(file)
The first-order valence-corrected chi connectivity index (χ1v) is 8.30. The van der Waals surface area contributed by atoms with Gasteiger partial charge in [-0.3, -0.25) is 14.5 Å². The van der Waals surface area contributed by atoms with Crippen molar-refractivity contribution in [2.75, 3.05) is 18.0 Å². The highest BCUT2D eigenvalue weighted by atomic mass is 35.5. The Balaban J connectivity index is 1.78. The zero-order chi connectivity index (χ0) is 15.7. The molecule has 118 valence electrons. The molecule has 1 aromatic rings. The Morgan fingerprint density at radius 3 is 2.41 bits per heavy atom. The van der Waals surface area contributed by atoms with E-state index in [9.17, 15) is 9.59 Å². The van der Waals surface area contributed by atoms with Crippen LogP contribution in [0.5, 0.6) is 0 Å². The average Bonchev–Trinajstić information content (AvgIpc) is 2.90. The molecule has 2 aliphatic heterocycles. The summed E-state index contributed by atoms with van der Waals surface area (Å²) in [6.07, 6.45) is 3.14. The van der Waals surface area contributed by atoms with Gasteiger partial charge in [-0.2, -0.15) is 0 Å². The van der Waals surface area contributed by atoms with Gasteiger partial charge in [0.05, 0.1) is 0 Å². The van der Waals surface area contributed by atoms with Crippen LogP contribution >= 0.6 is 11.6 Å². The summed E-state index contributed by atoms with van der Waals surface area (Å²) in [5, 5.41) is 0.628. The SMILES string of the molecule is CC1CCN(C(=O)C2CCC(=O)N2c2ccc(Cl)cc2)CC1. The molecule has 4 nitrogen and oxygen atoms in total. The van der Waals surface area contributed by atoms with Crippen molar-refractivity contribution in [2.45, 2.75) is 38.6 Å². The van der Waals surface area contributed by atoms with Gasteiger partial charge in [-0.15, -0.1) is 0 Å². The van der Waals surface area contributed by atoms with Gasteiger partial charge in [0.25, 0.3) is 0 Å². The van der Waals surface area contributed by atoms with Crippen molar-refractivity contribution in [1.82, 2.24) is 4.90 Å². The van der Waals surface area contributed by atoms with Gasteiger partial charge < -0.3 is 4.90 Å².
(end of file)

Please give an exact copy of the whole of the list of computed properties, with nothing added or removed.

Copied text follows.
The first-order valence-corrected chi connectivity index (χ1v) is 8.30. The van der Waals surface area contributed by atoms with Gasteiger partial charge in [-0.3, -0.25) is 14.5 Å². The van der Waals surface area contributed by atoms with Crippen molar-refractivity contribution in [2.75, 3.05) is 18.0 Å². The highest BCUT2D eigenvalue weighted by atomic mass is 35.5. The Balaban J connectivity index is 1.78. The zero-order chi connectivity index (χ0) is 15.7. The molecule has 118 valence electrons. The molecule has 1 aromatic rings. The Morgan fingerprint density at radius 3 is 2.41 bits per heavy atom. The van der Waals surface area contributed by atoms with E-state index in [9.17, 15) is 9.59 Å². The van der Waals surface area contributed by atoms with Crippen LogP contribution in [0.5, 0.6) is 0 Å². The average Bonchev–Trinajstić information content (AvgIpc) is 2.90. The molecule has 2 aliphatic heterocycles. The summed E-state index contributed by atoms with van der Waals surface area (Å²) in [6.07, 6.45) is 3.14. The van der Waals surface area contributed by atoms with Gasteiger partial charge in [-0.2, -0.15) is 0 Å². The van der Waals surface area contributed by atoms with Gasteiger partial charge in [0.05, 0.1) is 0 Å². The van der Waals surface area contributed by atoms with Crippen LogP contribution >= 0.6 is 11.6 Å². The summed E-state index contributed by atoms with van der Waals surface area (Å²) in [5, 5.41) is 0.628. The SMILES string of the molecule is CC1CCN(C(=O)C2CCC(=O)N2c2ccc(Cl)cc2)CC1. The molecule has 4 nitrogen and oxygen atoms in total. The van der Waals surface area contributed by atoms with Crippen molar-refractivity contribution in [2.45, 2.75) is 38.6 Å². The van der Waals surface area contributed by atoms with Gasteiger partial charge in [-0.15, -0.1) is 0 Å². The van der Waals surface area contributed by atoms with Gasteiger partial charge in [0.25, 0.3) is 0 Å². The van der Waals surface area contributed by atoms with Crippen molar-refractivity contribution in [1.82, 2.24) is 4.90 Å². The van der Waals surface area contributed by atoms with Gasteiger partial charge < -0.3 is 4.90 Å².